Need a short GPS activity that is packed full of a wide variety of interesting tasks and questions? In a new lesson in the ArcLessons library, I have created a “Get Outside With GPS” activity that is designed to do just that. The activity can be used with any model of recreational-grade GPS receiver. The activity gets students out on the landscape, even if the “landscape” is simply the school campus. Based on key science, math, and geography content standards and aligned with initiatives such as “No Child Left Inside” and Earth Science Week, this set of 22 questions is most suitable for upper secondary students and university students, and family events.
However, I tested the activity last week with middle school students and after a short introductory discussion that I led about how GPS works and the meaning behind the different GPS screens, they did just fine. In fact, they had a great time competing with each other to determine who could run the fastest and who could most quickly find the virtual geocaches that I set up. They also began to think spatially when they were drawing their names as tracks with their GPS. They used math and science to determine the circumference of the Earth and how long it would take to walk around it based on their average speed as given by the GPS receiver. They considered seasonal differences when computing the amount of daylight hours at this latitude and at this time of year based on the sunrise and sunset as provided by the GPS receivers.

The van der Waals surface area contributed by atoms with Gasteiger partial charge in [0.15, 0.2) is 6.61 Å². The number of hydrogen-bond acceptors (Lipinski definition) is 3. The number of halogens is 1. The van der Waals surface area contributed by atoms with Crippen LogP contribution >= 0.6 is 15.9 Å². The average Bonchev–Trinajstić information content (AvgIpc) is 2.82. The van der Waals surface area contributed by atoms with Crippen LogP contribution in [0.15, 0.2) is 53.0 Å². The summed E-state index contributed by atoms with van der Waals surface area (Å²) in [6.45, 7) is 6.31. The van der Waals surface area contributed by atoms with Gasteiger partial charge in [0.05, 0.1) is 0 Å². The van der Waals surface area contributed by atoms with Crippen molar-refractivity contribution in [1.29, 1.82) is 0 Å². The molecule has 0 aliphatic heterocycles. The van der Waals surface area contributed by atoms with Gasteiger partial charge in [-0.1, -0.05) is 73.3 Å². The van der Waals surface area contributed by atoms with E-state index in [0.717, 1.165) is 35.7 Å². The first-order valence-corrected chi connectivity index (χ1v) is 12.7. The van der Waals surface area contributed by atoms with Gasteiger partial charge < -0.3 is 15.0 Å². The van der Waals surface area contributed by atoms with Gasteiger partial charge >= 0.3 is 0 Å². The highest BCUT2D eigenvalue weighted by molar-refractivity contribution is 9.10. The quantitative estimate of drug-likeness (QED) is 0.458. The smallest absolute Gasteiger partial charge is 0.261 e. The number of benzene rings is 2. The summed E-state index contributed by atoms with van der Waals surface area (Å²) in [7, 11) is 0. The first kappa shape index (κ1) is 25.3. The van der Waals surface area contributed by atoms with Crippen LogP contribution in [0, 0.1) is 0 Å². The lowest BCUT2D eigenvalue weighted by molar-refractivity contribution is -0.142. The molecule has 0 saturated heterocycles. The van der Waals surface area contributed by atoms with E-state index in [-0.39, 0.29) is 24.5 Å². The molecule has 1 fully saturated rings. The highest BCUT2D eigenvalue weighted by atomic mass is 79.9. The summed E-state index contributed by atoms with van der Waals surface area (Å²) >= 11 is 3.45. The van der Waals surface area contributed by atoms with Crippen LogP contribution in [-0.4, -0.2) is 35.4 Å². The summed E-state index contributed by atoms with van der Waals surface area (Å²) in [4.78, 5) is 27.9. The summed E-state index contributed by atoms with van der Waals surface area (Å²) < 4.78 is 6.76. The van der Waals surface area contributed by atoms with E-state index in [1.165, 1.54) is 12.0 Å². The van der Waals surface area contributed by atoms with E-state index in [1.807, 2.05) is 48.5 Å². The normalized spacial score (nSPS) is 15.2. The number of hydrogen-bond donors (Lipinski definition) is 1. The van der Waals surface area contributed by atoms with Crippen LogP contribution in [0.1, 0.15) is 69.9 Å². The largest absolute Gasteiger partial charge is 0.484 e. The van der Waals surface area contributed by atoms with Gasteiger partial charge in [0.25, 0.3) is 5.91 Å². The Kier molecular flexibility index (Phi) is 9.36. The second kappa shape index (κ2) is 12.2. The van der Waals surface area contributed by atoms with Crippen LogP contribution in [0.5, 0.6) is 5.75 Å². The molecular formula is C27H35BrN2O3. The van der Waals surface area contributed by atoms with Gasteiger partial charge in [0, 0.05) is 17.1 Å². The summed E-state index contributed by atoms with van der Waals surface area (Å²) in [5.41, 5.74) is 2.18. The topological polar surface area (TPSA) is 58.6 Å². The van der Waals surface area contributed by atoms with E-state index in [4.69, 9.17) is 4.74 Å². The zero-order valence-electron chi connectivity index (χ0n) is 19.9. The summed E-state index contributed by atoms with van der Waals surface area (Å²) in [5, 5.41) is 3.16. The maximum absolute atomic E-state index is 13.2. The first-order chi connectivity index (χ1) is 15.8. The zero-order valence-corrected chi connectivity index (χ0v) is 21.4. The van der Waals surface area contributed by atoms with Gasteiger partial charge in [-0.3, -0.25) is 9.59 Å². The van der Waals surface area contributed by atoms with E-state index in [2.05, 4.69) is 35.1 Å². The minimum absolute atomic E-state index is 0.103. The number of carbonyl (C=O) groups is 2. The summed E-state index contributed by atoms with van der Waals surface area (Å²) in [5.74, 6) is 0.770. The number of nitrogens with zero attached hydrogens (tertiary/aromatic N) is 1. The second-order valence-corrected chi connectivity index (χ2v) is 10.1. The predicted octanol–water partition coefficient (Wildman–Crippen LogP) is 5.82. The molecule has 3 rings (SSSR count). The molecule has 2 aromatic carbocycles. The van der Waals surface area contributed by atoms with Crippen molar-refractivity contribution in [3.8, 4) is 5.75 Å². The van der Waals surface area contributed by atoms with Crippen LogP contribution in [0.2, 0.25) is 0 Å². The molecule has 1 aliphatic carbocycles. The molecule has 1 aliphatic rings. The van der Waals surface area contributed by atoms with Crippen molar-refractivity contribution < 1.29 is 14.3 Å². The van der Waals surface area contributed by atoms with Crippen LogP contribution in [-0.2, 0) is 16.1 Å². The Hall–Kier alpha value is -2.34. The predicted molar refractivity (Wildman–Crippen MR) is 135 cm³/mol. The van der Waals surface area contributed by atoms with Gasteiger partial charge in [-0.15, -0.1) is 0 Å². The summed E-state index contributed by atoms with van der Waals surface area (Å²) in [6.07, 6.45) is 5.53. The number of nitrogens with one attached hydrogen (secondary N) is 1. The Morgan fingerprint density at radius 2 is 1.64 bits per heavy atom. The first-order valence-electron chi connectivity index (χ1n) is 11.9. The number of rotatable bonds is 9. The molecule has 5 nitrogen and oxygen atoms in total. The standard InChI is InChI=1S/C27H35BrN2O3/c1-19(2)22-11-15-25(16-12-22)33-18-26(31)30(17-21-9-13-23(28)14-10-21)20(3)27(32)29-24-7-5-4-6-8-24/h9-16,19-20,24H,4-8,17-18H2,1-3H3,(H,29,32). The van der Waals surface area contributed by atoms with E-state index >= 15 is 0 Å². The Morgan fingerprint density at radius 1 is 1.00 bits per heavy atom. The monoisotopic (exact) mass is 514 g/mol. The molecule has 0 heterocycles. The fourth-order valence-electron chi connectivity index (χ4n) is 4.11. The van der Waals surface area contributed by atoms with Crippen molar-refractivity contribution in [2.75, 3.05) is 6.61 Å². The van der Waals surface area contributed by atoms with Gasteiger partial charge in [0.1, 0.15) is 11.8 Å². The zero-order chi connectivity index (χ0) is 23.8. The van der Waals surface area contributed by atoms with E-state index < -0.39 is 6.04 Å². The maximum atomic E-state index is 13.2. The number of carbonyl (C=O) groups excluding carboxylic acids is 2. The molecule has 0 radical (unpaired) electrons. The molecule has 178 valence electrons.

The activity is designed to be tackled in one to two class periods, but many extensions are possible. An easy next step is to map the student-collected tracks, drawings, and waypoints in ArcGIS Explorer or in ArcMap.
I love seeing students engaged with and excited by geotechnologies, getting outside, and asking questions. What I like most about activities such as this is that, like those activities using GIS, they force students to use the best tool of all—their brains.
- Joseph Kerski, ESRI Education Manager